Mrs. SOM – Awesome to get a reply from a full-time SOM student; thanks so much for weighing in! I actually went to a Yale EMBA event recently, so have had a bit of interaction with some current/prospective students and staff. Broadly speaking, the vast majority of impact from the MBA ‘racket’ seems to be from the summer internship and that one shot upon graduation in which they help you get access to interviews for elite positions that set you on an upward trajectory. I’ve looked closely at before and after resumes of EMBA grads and the degree doesn’t appear to be nearly as life changing/impacting as the full-time MBA. I already have a master’s in my field and am definitely thinking long-term for the EMBA impact, but am wavering because I’m not yet convinced that my career success will be dramatically better with the degree vs. without. Also, it’s incredibly expensive. Regarding cost, EMBAs seem to be priced about the same as full-time MBA programs in that the full package price usually includes food/lodging/books/materials. The one differentiation seems to be in availability of financial aid/scholarships.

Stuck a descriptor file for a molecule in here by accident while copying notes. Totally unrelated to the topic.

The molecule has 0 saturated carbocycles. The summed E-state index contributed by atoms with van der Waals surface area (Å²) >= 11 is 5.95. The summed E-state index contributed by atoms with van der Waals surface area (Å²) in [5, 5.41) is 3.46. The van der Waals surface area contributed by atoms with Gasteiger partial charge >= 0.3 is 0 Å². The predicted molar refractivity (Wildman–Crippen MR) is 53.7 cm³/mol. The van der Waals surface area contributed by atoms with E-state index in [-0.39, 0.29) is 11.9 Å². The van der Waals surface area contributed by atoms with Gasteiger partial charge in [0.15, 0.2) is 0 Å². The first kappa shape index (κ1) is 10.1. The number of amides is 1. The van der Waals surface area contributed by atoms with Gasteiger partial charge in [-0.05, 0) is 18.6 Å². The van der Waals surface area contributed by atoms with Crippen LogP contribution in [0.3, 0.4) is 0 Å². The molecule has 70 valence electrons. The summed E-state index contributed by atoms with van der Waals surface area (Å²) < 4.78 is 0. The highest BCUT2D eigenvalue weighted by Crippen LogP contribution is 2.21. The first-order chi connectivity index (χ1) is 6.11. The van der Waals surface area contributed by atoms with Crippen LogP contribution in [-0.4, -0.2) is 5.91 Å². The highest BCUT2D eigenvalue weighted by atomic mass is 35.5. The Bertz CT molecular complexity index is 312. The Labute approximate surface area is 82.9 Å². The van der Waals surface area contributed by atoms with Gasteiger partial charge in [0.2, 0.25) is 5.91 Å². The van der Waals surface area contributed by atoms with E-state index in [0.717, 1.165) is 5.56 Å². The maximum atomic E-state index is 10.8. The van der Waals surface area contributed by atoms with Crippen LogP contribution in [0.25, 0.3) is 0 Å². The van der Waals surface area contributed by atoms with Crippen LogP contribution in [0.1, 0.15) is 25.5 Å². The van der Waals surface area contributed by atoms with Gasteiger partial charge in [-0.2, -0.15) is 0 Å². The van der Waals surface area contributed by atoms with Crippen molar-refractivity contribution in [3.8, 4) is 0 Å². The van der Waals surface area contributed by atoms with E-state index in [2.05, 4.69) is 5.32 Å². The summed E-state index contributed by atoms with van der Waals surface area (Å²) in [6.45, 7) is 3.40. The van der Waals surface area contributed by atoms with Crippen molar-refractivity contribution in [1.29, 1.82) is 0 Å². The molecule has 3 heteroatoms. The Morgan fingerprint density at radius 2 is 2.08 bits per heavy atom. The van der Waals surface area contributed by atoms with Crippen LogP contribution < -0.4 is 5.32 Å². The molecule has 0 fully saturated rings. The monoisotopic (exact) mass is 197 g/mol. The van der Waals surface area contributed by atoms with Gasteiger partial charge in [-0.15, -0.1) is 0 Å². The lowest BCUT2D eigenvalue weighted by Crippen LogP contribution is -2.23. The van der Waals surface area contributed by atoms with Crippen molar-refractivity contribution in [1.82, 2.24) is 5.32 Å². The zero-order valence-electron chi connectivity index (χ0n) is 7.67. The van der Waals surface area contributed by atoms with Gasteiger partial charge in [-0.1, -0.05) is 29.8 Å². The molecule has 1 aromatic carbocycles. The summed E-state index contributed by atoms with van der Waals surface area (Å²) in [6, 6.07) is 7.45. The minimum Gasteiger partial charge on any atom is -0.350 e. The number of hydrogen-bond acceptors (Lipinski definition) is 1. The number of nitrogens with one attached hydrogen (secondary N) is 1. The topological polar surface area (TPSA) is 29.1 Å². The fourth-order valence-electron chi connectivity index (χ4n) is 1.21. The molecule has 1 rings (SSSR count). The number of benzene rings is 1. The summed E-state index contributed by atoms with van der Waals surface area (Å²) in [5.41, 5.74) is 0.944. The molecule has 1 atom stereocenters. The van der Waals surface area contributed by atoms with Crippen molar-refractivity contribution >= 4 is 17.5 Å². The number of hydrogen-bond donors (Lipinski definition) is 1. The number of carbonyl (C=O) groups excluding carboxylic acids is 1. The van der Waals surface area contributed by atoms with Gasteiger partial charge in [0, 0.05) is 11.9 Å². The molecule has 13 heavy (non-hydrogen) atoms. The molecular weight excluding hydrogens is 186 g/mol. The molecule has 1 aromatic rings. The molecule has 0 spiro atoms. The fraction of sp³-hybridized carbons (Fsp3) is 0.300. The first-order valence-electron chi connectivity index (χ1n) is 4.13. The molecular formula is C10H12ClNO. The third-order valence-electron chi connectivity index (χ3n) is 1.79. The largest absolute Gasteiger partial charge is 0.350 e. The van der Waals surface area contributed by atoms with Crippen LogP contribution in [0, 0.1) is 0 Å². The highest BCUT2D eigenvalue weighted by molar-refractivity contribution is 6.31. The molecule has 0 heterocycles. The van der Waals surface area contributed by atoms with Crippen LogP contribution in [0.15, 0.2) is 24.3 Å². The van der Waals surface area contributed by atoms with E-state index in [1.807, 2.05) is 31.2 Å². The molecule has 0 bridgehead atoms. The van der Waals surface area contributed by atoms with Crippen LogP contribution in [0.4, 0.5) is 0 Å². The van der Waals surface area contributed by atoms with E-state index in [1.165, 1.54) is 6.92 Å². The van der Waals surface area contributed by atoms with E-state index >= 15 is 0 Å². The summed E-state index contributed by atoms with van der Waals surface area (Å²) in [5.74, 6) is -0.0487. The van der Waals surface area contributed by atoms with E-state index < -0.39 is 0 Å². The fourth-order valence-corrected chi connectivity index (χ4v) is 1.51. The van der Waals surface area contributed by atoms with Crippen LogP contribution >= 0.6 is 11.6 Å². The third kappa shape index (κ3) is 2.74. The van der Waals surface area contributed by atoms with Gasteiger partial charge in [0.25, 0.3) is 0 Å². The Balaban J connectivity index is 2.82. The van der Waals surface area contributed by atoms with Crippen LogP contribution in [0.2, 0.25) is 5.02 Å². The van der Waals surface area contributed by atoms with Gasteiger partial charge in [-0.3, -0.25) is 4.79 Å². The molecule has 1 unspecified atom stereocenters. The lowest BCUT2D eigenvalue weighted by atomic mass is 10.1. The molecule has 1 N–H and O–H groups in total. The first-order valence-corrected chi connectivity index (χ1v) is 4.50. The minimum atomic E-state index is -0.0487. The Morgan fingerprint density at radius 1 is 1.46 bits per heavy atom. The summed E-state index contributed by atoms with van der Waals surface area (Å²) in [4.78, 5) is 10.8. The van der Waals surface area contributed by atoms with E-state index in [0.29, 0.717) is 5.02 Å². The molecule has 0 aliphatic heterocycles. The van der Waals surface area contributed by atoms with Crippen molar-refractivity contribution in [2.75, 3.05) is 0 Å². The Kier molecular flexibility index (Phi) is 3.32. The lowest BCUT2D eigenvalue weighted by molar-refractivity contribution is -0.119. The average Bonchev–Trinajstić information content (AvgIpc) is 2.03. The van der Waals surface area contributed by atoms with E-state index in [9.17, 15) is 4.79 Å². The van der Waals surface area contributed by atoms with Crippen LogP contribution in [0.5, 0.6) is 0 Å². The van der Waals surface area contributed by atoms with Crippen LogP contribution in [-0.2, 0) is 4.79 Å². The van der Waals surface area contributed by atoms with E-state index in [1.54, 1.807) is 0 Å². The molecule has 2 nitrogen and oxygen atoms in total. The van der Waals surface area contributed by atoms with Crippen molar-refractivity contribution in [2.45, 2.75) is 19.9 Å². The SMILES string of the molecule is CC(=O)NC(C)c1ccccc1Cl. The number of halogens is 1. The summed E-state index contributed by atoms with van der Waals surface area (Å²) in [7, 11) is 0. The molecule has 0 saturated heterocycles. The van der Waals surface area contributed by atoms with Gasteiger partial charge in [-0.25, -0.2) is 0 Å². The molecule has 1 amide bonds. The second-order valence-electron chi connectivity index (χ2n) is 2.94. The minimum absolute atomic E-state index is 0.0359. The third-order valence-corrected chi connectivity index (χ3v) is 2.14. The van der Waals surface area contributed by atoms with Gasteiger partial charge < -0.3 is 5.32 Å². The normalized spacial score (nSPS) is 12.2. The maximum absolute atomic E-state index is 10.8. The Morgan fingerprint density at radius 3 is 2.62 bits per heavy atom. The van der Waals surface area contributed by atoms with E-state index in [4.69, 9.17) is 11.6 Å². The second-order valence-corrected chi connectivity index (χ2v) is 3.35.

Orange 1 – I definitely empathize with your points! The true long-run value of the degree is the question that I am really hung up on.

  • C. Taylor

    If sustained, the free tuition at ASU’s full time program will cause waves.

  • Orange 1

    Let’s face it. MBA programs are the cash cows of major universities. It’s not like you have to spends millions to erect a nuclear particle chamber. Just set up some classrooms, lecture halls, and a student lounge and away you go.
    EMBA programs are the logical extension of this thinking. Take someone who has been successful but a ha, if only they had an MBA their climb would be so much faster, and you have created a need. A cash cow on top of a cash cow as @Mrs SOM notes they are more expensive and 75% of the students are paying their own freight. Do you get a “brand” on your resume? Sure but whether that is going to help in the long run is debatable.

  • Jeff Schmitt